The K.I.S.S. principle, commonly known as “Keep It Simple, Stupid”, is widely practiced in the design field but clearly underutilized in the diabetes management space, especially if you ask people with type 1 or type 2 diabetes currently on Multiple Daily Injection (MDI) therapy.
In a recent national survey of 700 people with insulin-requiring diabetes using MDI therapy, almost 2/3 of respondents said they wish it was simpler to track their insulin use and glucose levels.
The survey, which was conducted on behalf of the Association of Diabetes Care & Education Specialists (ADCES) in collaboration with Sanofi, provides a critical window into the needs of people on MDI therapy, a significant but often underserved segment of the diabetes population.
At Bigfoot Biomedical, many of us have personal connections to someone with type 1 or type 2 diabetes. Often, it’s a spouse or a child where we’ve experienced the daily burden that the person with diabetes carries on a 24/7 basis. Our own personal experiences with diabetes have shaped not only the urgency that we feel in bringing a diabetes management solution to market, but also a strong bias for developing technology that is simple and easy to use.
Recently, Bigfoot CEO Jeffrey Brewer posted a response to a Healthline article entitled, “I Struggle with Diabetes. Don’t Call Me Non-Compliant,” that underscores our view of what’s needed in the diabetes industry. He said, “People with diabetes want to succeed if they can…. If they can’t, the tools need to be better: easier to use, more convenient, and more accessible. That’s on us and why we are committed to making it easier for people with diabetes to do what they want to do, stay healthy, and live their lives.”
At Bigfoot, we’re looking at the challenges and burdens faced by people with insulin-requiring diabetes in new and innovative ways. We may be going against the grain in our industry by looking at how we can simplify our solutions by removing, not adding, complexity and multi-step processes.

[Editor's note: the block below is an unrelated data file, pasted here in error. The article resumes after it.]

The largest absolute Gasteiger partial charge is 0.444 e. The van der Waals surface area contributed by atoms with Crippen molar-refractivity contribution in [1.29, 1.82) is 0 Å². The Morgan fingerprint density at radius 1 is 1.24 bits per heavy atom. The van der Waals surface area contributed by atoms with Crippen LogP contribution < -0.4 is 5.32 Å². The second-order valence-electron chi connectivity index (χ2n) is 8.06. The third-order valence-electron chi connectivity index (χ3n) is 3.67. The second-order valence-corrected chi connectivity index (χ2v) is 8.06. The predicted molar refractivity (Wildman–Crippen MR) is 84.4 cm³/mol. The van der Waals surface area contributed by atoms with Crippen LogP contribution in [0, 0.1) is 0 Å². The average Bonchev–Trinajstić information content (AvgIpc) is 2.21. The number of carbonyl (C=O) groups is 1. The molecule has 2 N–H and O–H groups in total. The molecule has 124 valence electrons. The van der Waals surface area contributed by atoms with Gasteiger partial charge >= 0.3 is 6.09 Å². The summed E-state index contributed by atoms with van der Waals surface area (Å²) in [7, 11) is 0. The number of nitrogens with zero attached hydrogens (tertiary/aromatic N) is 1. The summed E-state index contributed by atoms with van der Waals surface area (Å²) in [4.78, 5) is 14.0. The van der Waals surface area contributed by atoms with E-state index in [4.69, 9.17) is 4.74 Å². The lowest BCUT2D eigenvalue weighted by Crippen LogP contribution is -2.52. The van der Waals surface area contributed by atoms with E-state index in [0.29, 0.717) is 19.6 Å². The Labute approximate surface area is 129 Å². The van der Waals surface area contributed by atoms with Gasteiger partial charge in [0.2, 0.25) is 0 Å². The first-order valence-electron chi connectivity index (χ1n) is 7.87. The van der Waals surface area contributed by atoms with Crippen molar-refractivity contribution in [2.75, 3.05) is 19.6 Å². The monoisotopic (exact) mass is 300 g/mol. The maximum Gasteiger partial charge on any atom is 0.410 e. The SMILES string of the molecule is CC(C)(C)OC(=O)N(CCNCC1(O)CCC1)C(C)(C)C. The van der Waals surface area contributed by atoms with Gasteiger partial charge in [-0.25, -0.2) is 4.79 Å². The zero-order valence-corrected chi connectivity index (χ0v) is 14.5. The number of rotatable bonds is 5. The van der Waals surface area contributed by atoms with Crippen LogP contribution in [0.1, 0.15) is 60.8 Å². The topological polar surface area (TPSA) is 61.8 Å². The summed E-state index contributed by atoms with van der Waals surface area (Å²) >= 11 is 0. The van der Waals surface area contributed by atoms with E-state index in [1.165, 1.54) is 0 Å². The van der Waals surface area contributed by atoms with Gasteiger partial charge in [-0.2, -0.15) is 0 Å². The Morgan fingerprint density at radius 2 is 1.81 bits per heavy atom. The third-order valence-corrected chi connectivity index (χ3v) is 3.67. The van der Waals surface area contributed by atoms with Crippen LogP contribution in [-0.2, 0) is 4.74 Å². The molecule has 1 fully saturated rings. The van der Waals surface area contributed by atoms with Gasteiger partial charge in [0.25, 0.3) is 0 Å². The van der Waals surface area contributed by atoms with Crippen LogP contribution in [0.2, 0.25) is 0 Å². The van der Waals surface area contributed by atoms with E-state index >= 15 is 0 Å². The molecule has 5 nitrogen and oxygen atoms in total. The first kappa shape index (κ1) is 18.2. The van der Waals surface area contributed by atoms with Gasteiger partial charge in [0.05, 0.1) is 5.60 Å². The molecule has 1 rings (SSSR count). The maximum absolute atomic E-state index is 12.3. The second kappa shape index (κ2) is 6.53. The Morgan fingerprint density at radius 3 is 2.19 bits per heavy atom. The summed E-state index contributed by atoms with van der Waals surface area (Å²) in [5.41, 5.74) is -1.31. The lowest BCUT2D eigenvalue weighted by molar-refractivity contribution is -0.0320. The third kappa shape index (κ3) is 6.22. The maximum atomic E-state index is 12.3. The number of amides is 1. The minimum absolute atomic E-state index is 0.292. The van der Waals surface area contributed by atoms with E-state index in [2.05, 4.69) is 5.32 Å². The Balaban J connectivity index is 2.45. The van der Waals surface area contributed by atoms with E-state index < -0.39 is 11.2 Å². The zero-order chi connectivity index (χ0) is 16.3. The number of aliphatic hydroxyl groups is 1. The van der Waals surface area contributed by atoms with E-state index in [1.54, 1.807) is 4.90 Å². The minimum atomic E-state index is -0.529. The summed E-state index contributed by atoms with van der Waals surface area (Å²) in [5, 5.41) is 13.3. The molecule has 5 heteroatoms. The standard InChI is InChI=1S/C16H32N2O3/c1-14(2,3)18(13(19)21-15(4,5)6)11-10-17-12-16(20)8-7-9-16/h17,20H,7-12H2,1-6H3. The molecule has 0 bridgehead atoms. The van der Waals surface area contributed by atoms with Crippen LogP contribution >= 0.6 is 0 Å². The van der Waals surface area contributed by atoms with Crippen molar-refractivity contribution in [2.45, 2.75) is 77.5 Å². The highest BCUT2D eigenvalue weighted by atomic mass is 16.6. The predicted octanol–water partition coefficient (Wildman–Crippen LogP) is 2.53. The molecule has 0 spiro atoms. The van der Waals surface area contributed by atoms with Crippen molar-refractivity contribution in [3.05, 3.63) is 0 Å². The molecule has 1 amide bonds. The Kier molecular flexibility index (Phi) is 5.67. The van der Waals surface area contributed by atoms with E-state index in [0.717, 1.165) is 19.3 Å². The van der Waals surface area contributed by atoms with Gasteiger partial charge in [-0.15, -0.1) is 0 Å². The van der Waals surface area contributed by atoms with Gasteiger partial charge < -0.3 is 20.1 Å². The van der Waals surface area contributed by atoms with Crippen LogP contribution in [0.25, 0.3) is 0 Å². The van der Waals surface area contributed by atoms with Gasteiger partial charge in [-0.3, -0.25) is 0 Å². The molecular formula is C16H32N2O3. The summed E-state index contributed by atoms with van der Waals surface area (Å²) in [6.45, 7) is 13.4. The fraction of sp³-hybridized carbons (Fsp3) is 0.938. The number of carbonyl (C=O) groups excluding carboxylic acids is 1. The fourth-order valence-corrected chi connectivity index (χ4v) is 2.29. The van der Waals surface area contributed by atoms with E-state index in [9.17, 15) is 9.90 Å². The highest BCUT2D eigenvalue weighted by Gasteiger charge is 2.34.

According to the ADCES survey of people using MDI therapy, the vast majority of respondents say their current tools don’t do enough. When asked what type of technology would benefit them most in managing their diabetes, an overwhelming eighty percent of survey respondents say they want a device that connects to an insulin pen, automatically tracks and records insulin use, and then wirelessly transmits that data to an app or smartphone.
In summary, MDI users want the K.I.S.S. principle applied to their diabetes technology. Let technology take over the arduous task of logging insulin use and transmitting it to a device where both the person with diabetes and the clinician can see the results. With as many advances as our industry has seen over the recent decade, it’s clear we’ve missed addressing the needs of MDI users.
Another telling response in the ADCES survey was the burden that the survey respondents feel about how they manage their diabetes – 67 percent of respondents said they feel guilty about not doing a better job. That guilt is misplaced. Diabetes is a frustrating, never-ending, always changing disease that confounds even the most diligent of patients. What people with diabetes need are better tools. And better does not mean more complex technology. Better tools are those that meet the needs of both the person with diabetes and the clinician with simple, intuitive solutions.
The good news is that there are important advancements happening in MDI technology that begin to address these unmet needs. For example, at Bigfoot, we’ve put the K.I.S.S. principle into practice with the design of the Bigfoot UnityTM Diabetes Management System, which has been submitted to the FDA for review. Not only is the Bigfoot Unity System designed to seamlessly integrate with the FreeStyle Libre 2 CGM to provide on demand insulin dosing recommendations as established by the person’s health care provider, but also to automatically capture insulin dose time information and CGM data and upload that information to the cloud whenever WiFi is present. Our design goal is to dramatically reduce the steps for the person with diabetes. Our own version of KISS is “Keep it Simple Sasquatch.”
As diabetes technology companies, the onus is on us to do the heavy lifting but still adhere to the K.I.S.S. principle. By keeping it simple, we’re working toward creating solutions that people with diabetes can and want to use. They already bear a heavy burden and technology should not be one of them.